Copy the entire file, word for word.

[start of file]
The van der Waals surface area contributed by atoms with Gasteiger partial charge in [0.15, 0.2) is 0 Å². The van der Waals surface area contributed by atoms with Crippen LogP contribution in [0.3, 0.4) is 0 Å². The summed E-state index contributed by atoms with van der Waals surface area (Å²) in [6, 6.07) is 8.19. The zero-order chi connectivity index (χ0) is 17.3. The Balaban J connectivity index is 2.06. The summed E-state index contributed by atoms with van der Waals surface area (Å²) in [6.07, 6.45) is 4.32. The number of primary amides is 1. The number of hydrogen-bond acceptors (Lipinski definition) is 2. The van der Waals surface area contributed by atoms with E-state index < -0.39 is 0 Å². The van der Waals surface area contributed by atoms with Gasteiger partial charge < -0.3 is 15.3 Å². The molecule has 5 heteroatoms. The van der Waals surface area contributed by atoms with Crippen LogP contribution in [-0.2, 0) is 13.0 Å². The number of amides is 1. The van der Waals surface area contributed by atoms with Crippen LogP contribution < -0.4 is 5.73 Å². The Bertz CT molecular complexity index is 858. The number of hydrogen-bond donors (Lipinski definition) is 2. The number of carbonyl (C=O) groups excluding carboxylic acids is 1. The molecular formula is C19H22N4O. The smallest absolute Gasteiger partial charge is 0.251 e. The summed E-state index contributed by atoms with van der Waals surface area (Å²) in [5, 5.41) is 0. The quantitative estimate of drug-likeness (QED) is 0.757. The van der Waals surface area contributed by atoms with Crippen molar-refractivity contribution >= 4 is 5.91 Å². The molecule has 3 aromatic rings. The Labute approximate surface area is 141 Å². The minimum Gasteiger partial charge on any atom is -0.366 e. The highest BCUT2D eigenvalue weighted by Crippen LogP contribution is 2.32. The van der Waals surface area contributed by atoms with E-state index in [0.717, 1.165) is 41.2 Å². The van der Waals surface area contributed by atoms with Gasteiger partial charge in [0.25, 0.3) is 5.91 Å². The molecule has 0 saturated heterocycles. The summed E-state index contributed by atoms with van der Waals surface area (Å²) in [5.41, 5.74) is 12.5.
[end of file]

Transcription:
The van der Waals surface area contributed by atoms with Gasteiger partial charge in [0.15, 0.2) is 0 Å². The van der Waals surface area contributed by atoms with Crippen LogP contribution in [0.3, 0.4) is 0 Å². The summed E-state index contributed by atoms with van der Waals surface area (Å²) in [6, 6.07) is 8.19. The zero-order chi connectivity index (χ0) is 17.3. The Balaban J connectivity index is 2.06. The summed E-state index contributed by atoms with van der Waals surface area (Å²) in [6.07, 6.45) is 4.32. The number of primary amides is 1. The number of hydrogen-bond acceptors (Lipinski definition) is 2. The van der Waals surface area contributed by atoms with E-state index < -0.39 is 0 Å². The van der Waals surface area contributed by atoms with Gasteiger partial charge < -0.3 is 15.3 Å². The molecule has 5 heteroatoms. The van der Waals surface area contributed by atoms with Crippen LogP contribution in [-0.2, 0) is 13.0 Å². The number of amides is 1. The van der Waals surface area contributed by atoms with Crippen LogP contribution < -0.4 is 5.73 Å². The Bertz CT molecular complexity index is 858. The number of hydrogen-bond donors (Lipinski definition) is 2. The number of carbonyl (C=O) groups excluding carboxylic acids is 1. The molecular formula is C19H22N4O. The smallest absolute Gasteiger partial charge is 0.251 e. The summed E-state index contributed by atoms with van der Waals surface area (Å²) in [5, 5.41) is 0. The quantitative estimate of drug-likeness (QED) is 0.757. The van der Waals surface area contributed by atoms with Crippen molar-refractivity contribution >= 4 is 5.91 Å². The molecule has 3 aromatic rings. The Labute approximate surface area is 141 Å². The minimum Gasteiger partial charge on any atom is -0.366 e. The highest BCUT2D eigenvalue weighted by Crippen LogP contribution is 2.32. The van der Waals surface area contributed by atoms with E-state index in [0.717, 1.165) is 41.2 Å². The van der Waals surface area contributed by atoms with Gasteiger partial charge in [0.25, 0.3) is 5.91 Å². The molecule has 0 saturated heterocycles. The summed E-state index contributed by atoms with van der Waals surface area (Å²) in [5.41, 5.74) is 12.5.